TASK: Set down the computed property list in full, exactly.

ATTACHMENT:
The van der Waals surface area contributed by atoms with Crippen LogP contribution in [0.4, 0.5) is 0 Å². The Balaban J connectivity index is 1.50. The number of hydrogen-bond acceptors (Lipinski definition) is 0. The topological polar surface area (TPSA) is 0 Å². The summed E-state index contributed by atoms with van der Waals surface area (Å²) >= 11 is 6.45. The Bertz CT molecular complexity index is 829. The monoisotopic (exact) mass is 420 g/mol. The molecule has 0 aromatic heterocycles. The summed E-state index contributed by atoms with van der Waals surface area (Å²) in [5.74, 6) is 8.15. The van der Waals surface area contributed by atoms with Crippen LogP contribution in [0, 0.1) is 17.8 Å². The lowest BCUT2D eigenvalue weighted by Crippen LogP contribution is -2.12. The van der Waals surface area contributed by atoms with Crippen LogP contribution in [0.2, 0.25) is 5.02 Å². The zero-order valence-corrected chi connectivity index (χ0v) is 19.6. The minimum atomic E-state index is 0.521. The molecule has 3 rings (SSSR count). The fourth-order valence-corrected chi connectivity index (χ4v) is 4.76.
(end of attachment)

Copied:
The van der Waals surface area contributed by atoms with Crippen LogP contribution in [0.4, 0.5) is 0 Å². The Balaban J connectivity index is 1.50. The number of hydrogen-bond acceptors (Lipinski definition) is 0. The topological polar surface area (TPSA) is 0 Å². The summed E-state index contributed by atoms with van der Waals surface area (Å²) >= 11 is 6.45. The Bertz CT molecular complexity index is 829. The monoisotopic (exact) mass is 420 g/mol. The molecule has 0 aromatic heterocycles. The summed E-state index contributed by atoms with van der Waals surface area (Å²) in [5.74, 6) is 8.15. The van der Waals surface area contributed by atoms with Crippen LogP contribution in [0, 0.1) is 17.8 Å². The lowest BCUT2D eigenvalue weighted by Crippen LogP contribution is -2.12. The van der Waals surface area contributed by atoms with Crippen LogP contribution in [0.2, 0.25) is 5.02 Å². The zero-order valence-corrected chi connectivity index (χ0v) is 19.6. The minimum atomic E-state index is 0.521. The molecule has 3 rings (SSSR count). The fourth-order valence-corrected chi connectivity index (χ4v) is 4.76.